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Local Rents Continue Rising Amid Nationwide Drop

By Jorge Casuso

September 27, 2023 -- Bucking a nationwide trend, Santa Monica rents rose 2.1 percent in September, but the rate of growth has flattened after soaring last year, according to the latest monthly report by Apartment List.

The median price for a one-bedroom apartment in Santa Monica was $2,082 in September and $2,594 for a two-bedroom apartment, based on listings posted on the popular rental website.

Santa Monica Rent Growth Over Past 12 Months

Rents in Santa Monica bucked a nationwide trend that saw the overall median rent fall -0.5 percent to $1,364 in September, the second straight monthly drop as the rental market's slow season kicked in a month early this year, according to the report.

"Rent growth follows a seasonal pattern -- prices generally go up during the spring and summer and go down during the fall and winter," researchers noted.

September's -0.5 percent rent drop nationwide was the steepest decrease recorded by Apartment List's index, which began tracking rents in 2018, for what is typically the first month of rent declines, according to the report.

In September, rents fell month-over-month in 85 of the nation's 100 largest cities, including Los Angeles, where rents fell -0.2 percent over the past month to $1,871.

Nationwide, the annual rent growth of -1.2 percent marked "a major deceleration from recent years, when annual rent growth neared 18 percent nationally and soared to over 40 percent in a handful of popular cities," researchers wrote.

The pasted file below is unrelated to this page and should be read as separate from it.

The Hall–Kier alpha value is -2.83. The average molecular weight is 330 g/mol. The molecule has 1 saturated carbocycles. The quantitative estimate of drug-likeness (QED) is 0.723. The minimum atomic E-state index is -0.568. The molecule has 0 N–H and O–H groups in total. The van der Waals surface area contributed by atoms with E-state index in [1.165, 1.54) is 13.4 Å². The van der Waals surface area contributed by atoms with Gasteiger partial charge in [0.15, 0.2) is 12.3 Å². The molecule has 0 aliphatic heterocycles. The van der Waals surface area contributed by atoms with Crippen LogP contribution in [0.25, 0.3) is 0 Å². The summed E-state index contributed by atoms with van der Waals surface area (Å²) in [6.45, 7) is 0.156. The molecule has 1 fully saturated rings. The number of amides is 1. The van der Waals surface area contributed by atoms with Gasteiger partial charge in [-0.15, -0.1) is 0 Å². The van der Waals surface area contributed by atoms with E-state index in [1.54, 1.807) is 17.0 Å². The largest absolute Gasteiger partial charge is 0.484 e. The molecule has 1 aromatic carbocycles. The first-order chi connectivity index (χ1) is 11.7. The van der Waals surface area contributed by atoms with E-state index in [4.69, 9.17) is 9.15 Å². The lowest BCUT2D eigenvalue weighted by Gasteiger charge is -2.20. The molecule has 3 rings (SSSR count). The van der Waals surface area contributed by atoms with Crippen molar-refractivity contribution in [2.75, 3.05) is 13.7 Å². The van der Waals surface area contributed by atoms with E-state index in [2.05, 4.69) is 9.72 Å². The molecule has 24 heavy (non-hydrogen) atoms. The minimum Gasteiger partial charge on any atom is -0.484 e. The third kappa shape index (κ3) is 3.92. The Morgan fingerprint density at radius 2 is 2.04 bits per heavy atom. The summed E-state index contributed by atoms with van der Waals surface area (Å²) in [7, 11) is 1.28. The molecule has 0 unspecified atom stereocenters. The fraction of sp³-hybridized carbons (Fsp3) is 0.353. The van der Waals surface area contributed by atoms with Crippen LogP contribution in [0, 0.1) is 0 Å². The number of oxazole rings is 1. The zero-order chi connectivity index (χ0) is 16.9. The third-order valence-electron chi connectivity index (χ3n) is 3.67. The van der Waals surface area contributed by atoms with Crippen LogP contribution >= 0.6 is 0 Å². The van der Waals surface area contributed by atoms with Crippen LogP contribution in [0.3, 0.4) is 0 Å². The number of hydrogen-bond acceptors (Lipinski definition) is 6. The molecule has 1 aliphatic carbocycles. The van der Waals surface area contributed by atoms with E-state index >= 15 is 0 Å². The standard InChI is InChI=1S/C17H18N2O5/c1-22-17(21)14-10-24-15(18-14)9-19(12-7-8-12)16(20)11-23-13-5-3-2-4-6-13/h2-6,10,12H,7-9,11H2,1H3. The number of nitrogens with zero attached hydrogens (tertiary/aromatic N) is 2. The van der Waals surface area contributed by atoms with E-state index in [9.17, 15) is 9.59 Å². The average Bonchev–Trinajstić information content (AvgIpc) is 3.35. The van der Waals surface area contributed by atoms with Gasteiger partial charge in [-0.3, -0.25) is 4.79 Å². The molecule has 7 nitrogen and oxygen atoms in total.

By comparison, over the past nine months, rents in Santa Monica rose 1.6 percent after rising 10.5 percent over the same period last year, according to data compiled by the site.

In September, Santa Monica had the biggest rent increase across the LA region, where Apartment List tracked 26 cities in Los Angeles and Orange counties.

The beach city's overall median rent of $2,203 was 4.9 percent higher than the $2,100 median rent for the region as a whole, according to the data.

Marina del Rey continues to be by far the most expensive market in the region, with a median rent of $4,715, while Long Beach is still the metro’s most affordable city, with a median rent of $1,671.

The metro's area's fastest annual rent growth is taking place in Torrance, where rents grew by 4.7 percent, while the slowest is in Long Beach, whee rents dropped -5.1 percent, according to the report.

Changes in apartment vacancies are largely responsible for the "price fluctuations that have rocked the rental market over the past three years," according to the report.

After rising 6.8 percent during the early months of the coronavirus emergency "as many Americans consolidated households," the vacancy index shrunk to 3.9 in 2021 and 2022 as more households competed for a dwindling supply of vacant units, the report said.

But vacancies have now increased for 23 consecutive months and have reached 6.4 percent, "surpassing pre-pandemic levels and approaching the pandemic peak set in 2020.

"This easing has begun to level out a bit in recent months, but there’s still a good chance that the vacancy rate will continue trending upward in the months ahead," researchers predicted.

"As apartment demand wanes throughout the remainder of the year, and apartment supply improves through a strong construction pipeline, expect rent growth to cool further for the remainder of the year," the report concluded.

Apartment List Rent Report data are drawn monthly from the millions of listings on the site, according to the website.

The report calculates one-bedroom and two-bedroom rents and "aims to identify transacted rent prices, as opposed to the listed rent prices." To view the full report click here.

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